Mike Vogel/CBS

“Ejecta” may not be the weirdest Under The Dome episode ever, but it’s probably the weirdest episode that didn’t make me want to hunt down the writers and take away their laptops. It would be a stretch to say the show has attained respectability, but tonight’s episode had its share of oddly compelling moments and genuinely entertaining developments. On the surface it’s yet another “disaster-of-the-week” installment, given that the primary plot point is a meteor shower that apparently wipes out all life on Earth outside the dome. But the key words there are “outside the dome”; this is a muted, abstracted apocalypse that our characters can only process in a detached manner, at least until the final act when Barbie comes face to face with survivors only inches away but impossibly out of reach.

The extinction event, as Eva terms it, is instantly recognizable to those of us who have been following the convoluted Dome mythology from the beginning: It’s the pink stars falling in lines. (Just in case anyone didn’t pick up on that, it’s mentioned numerous times throughout the episode.) In other words, it’s yet another attempt to wrangle the random nonsense from the first two seasons into a coherent storyline and make it look like the writers have known what they’re doing all along. That ship has sailed, but the way the meteor shower is used here is actually kind of fascinating. ”Ejecta” (named for the secondary impact of the fragments spawned from the initial meteor crash) has a rewinding structure that takes us through the night of falling stars through the eyes of various pairings and groups.

First up are Barbie and Eva, who go to the top of the fire lookout tower to survey the damage. The dome has held up, but the key to the hatch disappears (and why a key would be needed to get back out of the hatch is something best not dwelled upon), so they pull an all-nighter watching the end of the world as we know it. They’re surreally calm about the whole thing, which makes the sequence play like a peculiar little one-act play as they discuss their options. (Barbie wants to get word to the outside world about the red door into the dome, but Eva points out that the only ones to get through would be the most ruthless of the survivors, who would then be trapped with them.) When Barbie starts wavering, Eva takes her shirt off, but somehow he is able to resist and set out for Bird Island and whatever communication facilities he can find there.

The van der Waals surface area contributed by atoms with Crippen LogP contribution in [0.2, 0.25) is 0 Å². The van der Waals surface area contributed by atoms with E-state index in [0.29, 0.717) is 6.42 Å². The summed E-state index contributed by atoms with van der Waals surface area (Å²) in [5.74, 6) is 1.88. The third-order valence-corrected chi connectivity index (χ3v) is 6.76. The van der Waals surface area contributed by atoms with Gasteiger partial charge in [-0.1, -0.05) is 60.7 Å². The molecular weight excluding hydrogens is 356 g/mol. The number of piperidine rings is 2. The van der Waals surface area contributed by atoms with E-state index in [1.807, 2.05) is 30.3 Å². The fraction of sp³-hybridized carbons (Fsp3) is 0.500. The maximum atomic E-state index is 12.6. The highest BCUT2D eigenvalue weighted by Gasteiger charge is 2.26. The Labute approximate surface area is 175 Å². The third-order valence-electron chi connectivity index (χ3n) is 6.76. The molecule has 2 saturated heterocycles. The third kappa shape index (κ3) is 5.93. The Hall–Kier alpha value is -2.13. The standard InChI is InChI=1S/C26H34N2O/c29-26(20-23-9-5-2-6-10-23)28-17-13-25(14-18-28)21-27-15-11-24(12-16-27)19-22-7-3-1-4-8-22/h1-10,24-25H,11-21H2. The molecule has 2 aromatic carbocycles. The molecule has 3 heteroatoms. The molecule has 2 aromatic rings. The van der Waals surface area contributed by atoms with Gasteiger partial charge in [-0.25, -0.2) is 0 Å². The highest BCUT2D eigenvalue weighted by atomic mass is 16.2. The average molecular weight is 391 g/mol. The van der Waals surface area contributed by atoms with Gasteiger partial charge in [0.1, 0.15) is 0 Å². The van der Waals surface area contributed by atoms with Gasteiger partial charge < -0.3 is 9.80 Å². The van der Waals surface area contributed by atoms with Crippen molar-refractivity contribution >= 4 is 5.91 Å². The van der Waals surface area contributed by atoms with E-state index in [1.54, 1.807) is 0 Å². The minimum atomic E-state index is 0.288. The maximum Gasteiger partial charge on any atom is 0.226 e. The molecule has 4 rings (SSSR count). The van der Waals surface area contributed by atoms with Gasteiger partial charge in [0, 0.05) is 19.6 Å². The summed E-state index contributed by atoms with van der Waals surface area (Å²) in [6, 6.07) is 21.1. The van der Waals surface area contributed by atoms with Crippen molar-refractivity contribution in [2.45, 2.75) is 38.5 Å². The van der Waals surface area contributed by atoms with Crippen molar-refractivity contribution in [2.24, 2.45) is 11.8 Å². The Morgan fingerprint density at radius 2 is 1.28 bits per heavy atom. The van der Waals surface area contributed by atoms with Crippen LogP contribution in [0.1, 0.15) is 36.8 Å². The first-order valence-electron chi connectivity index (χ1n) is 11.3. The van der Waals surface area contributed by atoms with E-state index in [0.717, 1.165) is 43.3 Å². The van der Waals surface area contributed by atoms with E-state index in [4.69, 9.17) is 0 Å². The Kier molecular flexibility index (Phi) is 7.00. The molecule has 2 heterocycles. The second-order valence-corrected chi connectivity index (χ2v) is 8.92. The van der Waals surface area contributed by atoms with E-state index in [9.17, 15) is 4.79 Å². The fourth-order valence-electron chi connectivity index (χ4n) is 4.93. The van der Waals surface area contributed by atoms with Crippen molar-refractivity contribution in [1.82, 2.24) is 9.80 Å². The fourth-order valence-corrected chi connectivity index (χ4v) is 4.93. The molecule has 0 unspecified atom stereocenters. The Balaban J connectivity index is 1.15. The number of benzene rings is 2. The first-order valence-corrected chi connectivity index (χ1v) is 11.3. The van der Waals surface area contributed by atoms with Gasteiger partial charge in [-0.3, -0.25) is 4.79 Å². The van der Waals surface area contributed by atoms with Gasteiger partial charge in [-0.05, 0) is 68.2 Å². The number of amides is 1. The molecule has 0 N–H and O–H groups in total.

Chester’s Millennials are holed up at the Sweetbriar, where they discover the key to Christine’s control of the herd. Strong emotional reactions break the connection to the Kinship, thus Hunter is free of the hive mind whenever his meds wear off and fear overtakes him. Sam finds them, but then Junior finds him and takes him back to the cave where Christine is healing in her cocoon. (Yes, this show is still capable of making me type sentences like that.)


The best pairing of all is Julia and Big Jim on Bird Island, where they become convinced they’re the last two humans on earth. They get drunk and banter and I’ve never enjoyed these two characters more. (Let me be clear, however, that I’m not advocating any kind of Big Julia shipping here. I’ll leave that to you in the comments.) I probably could have watched a whole bottle episode about the two of them getting ripped on the good stuff and pointing out each other’s flaws, but Chester’s Millennials show up just in time to tell them there’s a way to free the drones from Christine’s influence.

Just as Barbie feared, survivors of the outside cataclysm have reached the edge of the dome and are desperate to get inside. It’s a grimly ironic inversion of the dynamic we saw so often in the early days of this show, and it ends in surprisingly dark fashion with Barbie walking away hand-in-hand with Eva while the outsiders are engulfed in flame. But is that really what happened? An unheard communication from the outside on the Bird Island computer suggests that all is not lost, and there’s always the possibility that this whole thing was just a show put on by the dome to aid Christine’s cause. Whatever the case, I’m trying to come to grips with an unfamiliar feeling: caring about what happens next on Under The Dome.

Stray observations

  • This was a more nostalgic episode than usual. Barbie sees “Rusty loves Linda” graffiti in the fire tower and recalls how our favorite dumb deputy died when the dome was magnetized. Julia is reminded she used to have a husband, and apropos of nothing, Big Jim says “Remember that time everything froze?” It’s another admirable if doomed attempt at making it seem like the show has been telling a consistent, intelligible story all along.
  • If any doubts remains about alien involvement in Chester’s Mill, Junior’s talk about the “destruction of our home world” should dispel them.
  • Indy the dog status: Alive and well.